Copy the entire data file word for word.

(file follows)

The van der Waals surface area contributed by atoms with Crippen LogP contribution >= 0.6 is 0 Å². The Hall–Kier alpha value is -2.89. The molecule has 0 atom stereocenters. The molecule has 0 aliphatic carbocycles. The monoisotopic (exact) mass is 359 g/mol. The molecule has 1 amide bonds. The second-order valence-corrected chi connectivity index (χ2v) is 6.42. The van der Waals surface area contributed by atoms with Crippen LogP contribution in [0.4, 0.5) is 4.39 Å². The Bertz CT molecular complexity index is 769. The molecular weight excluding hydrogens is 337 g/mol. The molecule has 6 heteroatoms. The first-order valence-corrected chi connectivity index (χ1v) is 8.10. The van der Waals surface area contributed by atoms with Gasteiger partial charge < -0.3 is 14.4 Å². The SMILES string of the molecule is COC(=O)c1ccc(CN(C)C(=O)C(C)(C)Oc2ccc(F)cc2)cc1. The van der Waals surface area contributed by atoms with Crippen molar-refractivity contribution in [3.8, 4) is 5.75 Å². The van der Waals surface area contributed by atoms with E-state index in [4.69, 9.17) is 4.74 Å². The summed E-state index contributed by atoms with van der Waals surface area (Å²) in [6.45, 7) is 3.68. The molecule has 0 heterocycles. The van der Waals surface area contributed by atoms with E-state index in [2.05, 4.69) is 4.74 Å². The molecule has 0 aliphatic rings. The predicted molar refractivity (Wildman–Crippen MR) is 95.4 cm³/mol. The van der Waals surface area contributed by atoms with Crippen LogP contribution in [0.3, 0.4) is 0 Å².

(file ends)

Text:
The van der Waals surface area contributed by atoms with Crippen LogP contribution >= 0.6 is 0 Å². The Hall–Kier alpha value is -2.89. The molecule has 0 atom stereocenters. The molecule has 0 aliphatic carbocycles. The monoisotopic (exact) mass is 359 g/mol. The molecule has 1 amide bonds. The second-order valence-corrected chi connectivity index (χ2v) is 6.42. The van der Waals surface area contributed by atoms with Crippen LogP contribution in [0.4, 0.5) is 4.39 Å². The Bertz CT molecular complexity index is 769. The molecular weight excluding hydrogens is 337 g/mol. The molecule has 6 heteroatoms. The first-order valence-corrected chi connectivity index (χ1v) is 8.10. The van der Waals surface area contributed by atoms with Gasteiger partial charge < -0.3 is 14.4 Å². The SMILES string of the molecule is COC(=O)c1ccc(CN(C)C(=O)C(C)(C)Oc2ccc(F)cc2)cc1. The van der Waals surface area contributed by atoms with Crippen molar-refractivity contribution in [3.8, 4) is 5.75 Å². The van der Waals surface area contributed by atoms with E-state index in [4.69, 9.17) is 4.74 Å². The summed E-state index contributed by atoms with van der Waals surface area (Å²) in [6.45, 7) is 3.68. The molecule has 0 heterocycles. The van der Waals surface area contributed by atoms with E-state index in [2.05, 4.69) is 4.74 Å². The molecule has 0 aliphatic rings. The predicted molar refractivity (Wildman–Crippen MR) is 95.4 cm³/mol. The van der Waals surface area contributed by atoms with Crippen LogP contribution in [0.3, 0.4) is 0 Å².